“Invitation to a March” is a Pleasure to Accept
Arthur Laurents’ 1961 play “Invitation to a March” has a lot going for it. It’s about an impending wedding between two children from wealthy families who have rented a summer house on the South Shore of Long Island. The youngsters are well-matched with one hitch, the affianced young woman keeps falling asleep, especially when the groom-to-be starts talking about their secure life in Connecticut. The owner of the summer folk’s rental is a free spirit whose plumber son wakes the young woman with a kiss during one of her slumbers.
Broadway and Hollywood veteran Laurents (“West Side Story,” “The Way We Were”) packs a lot into the story. There are the class divisions addressed directly and, speaking of direct address, the characters break the fourth wall and speak to the audience about money, class, choices, opportunities, the past’s hold on you, and especially romance.
The play has three meaty roles for women of a certain age, the soul and lifeblood of community theater wherever it is practiced. The Ghent Playhouse in choosing this play has given Jennifer Young, Sally McCarthy and Meg Dooley the chance to play rich, fully formed characters. The play, which is rarely revived, is well over two hours long in its three acts and gives everyone their chance to make their case and be heard, and these three strong women make the most of it.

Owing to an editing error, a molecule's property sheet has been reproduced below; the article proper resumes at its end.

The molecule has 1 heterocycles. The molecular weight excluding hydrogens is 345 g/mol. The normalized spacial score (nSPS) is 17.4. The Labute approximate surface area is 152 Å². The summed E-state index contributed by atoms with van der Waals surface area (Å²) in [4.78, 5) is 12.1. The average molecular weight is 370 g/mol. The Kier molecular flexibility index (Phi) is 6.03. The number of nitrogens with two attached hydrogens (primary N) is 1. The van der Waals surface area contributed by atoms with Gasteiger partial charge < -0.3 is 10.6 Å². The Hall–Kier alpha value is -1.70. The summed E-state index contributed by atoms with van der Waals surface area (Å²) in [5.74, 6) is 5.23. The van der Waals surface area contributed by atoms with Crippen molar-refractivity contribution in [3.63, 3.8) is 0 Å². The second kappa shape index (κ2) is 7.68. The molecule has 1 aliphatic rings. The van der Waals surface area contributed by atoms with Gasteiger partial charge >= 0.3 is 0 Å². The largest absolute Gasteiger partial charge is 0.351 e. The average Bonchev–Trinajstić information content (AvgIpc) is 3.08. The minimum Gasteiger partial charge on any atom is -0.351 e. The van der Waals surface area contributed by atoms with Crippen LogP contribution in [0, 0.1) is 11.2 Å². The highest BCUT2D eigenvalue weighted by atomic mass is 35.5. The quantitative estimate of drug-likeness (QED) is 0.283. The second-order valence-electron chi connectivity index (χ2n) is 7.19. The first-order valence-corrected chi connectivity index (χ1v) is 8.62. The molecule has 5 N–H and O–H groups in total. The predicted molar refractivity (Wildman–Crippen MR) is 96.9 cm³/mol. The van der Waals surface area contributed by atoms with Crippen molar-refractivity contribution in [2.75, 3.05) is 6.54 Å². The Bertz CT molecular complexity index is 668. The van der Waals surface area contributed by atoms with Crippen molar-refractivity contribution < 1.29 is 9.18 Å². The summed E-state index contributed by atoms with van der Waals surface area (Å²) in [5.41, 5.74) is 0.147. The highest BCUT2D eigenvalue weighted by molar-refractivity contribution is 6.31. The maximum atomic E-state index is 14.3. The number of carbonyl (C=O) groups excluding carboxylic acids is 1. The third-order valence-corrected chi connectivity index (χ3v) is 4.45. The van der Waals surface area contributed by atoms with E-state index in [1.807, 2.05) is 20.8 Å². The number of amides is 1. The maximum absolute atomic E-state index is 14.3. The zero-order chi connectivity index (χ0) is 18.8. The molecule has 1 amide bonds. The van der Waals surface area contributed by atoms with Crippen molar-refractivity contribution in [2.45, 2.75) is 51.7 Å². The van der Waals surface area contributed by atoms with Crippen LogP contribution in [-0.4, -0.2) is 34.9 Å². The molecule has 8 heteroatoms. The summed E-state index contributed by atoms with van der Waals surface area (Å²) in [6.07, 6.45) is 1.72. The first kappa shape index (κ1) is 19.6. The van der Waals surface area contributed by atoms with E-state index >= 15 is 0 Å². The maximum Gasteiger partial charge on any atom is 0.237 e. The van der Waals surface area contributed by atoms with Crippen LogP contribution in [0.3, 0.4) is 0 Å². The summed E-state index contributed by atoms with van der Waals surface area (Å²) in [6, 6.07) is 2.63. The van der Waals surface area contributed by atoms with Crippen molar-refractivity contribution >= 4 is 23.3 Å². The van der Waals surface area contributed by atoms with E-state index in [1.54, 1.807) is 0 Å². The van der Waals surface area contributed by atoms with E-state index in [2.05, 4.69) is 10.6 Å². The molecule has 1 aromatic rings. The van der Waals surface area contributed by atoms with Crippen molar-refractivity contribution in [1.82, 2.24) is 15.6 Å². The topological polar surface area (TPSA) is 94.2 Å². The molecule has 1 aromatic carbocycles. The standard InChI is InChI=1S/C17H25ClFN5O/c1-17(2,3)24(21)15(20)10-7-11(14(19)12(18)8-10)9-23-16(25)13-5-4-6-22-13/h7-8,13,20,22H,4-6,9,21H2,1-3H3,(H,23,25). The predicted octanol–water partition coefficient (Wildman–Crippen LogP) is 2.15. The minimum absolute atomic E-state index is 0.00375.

Meg Dooley as Camilla Jablonski has a lovely scene in the second act with Mark Wilson who is the father of the groom and a mystery man from her past. She does a fine job threading the needle through Laurents’ wild creation of this character. Sally McCarthy is even better and rules the patio deck as if it were a piano bar, lobbing out zingers and taking on all comers. Jennifer Young has a soft southern lilt to her voice, but a great stage presence that deserves a sharper written role.
The young lovers are played by Leigh Fisher-Troche who could use more variety as the narcoleptic Norma, Matt Benincasa who cuts a stolid figure as Schuyler, and the very comfortable Jerry Byrne, appearing in only his second play as Aaron Jablonski, the maiden-kissing prince of a plumber. Noah First-Huneau has great fun as the bride’s younger brother, especially when you give him a drum.
The play is very talky, and the greatest stakes are the comfort and security of this group, but Laurents can write some cutting confrontations and he is questioning the foundations of this privileged world. It is a distinct satisfaction to be able to attend this production of a significant play from Broadway’s past which has been brought to the stage with care and great effort by its director, J. Peter Bergman, and this cast.
“Invitation to a March” runs through 2/19 at The Ghent Playhouse Tickets: ghentplayhouse.org